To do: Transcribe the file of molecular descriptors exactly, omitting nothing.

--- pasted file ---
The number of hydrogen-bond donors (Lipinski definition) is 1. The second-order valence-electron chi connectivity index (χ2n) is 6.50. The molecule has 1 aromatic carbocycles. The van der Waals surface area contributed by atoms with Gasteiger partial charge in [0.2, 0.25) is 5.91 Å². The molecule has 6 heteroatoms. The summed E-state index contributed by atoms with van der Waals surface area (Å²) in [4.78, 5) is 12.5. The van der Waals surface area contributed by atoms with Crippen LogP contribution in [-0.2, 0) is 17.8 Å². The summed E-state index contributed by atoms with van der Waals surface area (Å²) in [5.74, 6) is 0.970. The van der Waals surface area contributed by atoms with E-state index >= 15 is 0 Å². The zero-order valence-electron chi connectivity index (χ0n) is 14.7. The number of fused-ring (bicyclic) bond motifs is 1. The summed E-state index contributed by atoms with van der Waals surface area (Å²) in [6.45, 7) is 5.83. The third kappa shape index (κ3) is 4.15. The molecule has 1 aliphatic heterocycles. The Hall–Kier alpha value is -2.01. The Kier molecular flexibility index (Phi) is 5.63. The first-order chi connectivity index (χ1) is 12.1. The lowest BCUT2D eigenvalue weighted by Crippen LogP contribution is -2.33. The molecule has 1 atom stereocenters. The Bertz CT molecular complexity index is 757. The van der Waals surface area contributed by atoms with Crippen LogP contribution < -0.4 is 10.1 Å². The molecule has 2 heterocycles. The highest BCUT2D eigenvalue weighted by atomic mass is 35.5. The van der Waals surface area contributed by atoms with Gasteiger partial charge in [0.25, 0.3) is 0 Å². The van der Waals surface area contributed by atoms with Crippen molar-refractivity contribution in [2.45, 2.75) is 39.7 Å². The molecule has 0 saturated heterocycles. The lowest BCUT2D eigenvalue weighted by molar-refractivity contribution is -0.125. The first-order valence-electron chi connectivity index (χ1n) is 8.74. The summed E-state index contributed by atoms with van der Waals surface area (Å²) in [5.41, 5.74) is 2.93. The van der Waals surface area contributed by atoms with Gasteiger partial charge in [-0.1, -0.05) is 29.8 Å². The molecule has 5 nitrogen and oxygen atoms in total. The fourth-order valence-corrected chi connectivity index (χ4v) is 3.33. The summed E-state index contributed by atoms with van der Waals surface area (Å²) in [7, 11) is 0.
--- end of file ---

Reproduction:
The number of hydrogen-bond donors (Lipinski definition) is 1. The second-order valence-electron chi connectivity index (χ2n) is 6.50. The molecule has 1 aromatic carbocycles. The van der Waals surface area contributed by atoms with Gasteiger partial charge in [0.2, 0.25) is 5.91 Å². The molecule has 6 heteroatoms. The summed E-state index contributed by atoms with van der Waals surface area (Å²) in [4.78, 5) is 12.5. The van der Waals surface area contributed by atoms with Crippen LogP contribution in [-0.2, 0) is 17.8 Å². The summed E-state index contributed by atoms with van der Waals surface area (Å²) in [5.74, 6) is 0.970. The van der Waals surface area contributed by atoms with E-state index >= 15 is 0 Å². The zero-order valence-electron chi connectivity index (χ0n) is 14.7. The number of fused-ring (bicyclic) bond motifs is 1. The summed E-state index contributed by atoms with van der Waals surface area (Å²) in [6.45, 7) is 5.83. The third kappa shape index (κ3) is 4.15. The molecule has 1 aliphatic heterocycles. The Hall–Kier alpha value is -2.01. The Kier molecular flexibility index (Phi) is 5.63. The first-order chi connectivity index (χ1) is 12.1. The lowest BCUT2D eigenvalue weighted by Crippen LogP contribution is -2.33. The molecule has 1 atom stereocenters. The Bertz CT molecular complexity index is 757. The van der Waals surface area contributed by atoms with Crippen LogP contribution < -0.4 is 10.1 Å². The molecule has 2 heterocycles. The highest BCUT2D eigenvalue weighted by atomic mass is 35.5. The van der Waals surface area contributed by atoms with Gasteiger partial charge in [0.25, 0.3) is 0 Å². The van der Waals surface area contributed by atoms with Crippen molar-refractivity contribution in [2.45, 2.75) is 39.7 Å². The molecule has 0 saturated heterocycles. The lowest BCUT2D eigenvalue weighted by molar-refractivity contribution is -0.125. The first-order valence-electron chi connectivity index (χ1n) is 8.74. The summed E-state index contributed by atoms with van der Waals surface area (Å²) in [5.41, 5.74) is 2.93. The van der Waals surface area contributed by atoms with Gasteiger partial charge in [-0.1, -0.05) is 29.8 Å². The molecule has 5 nitrogen and oxygen atoms in total. The fourth-order valence-corrected chi connectivity index (χ4v) is 3.33. The summed E-state index contributed by atoms with van der Waals surface area (Å²) in [7, 11) is 0.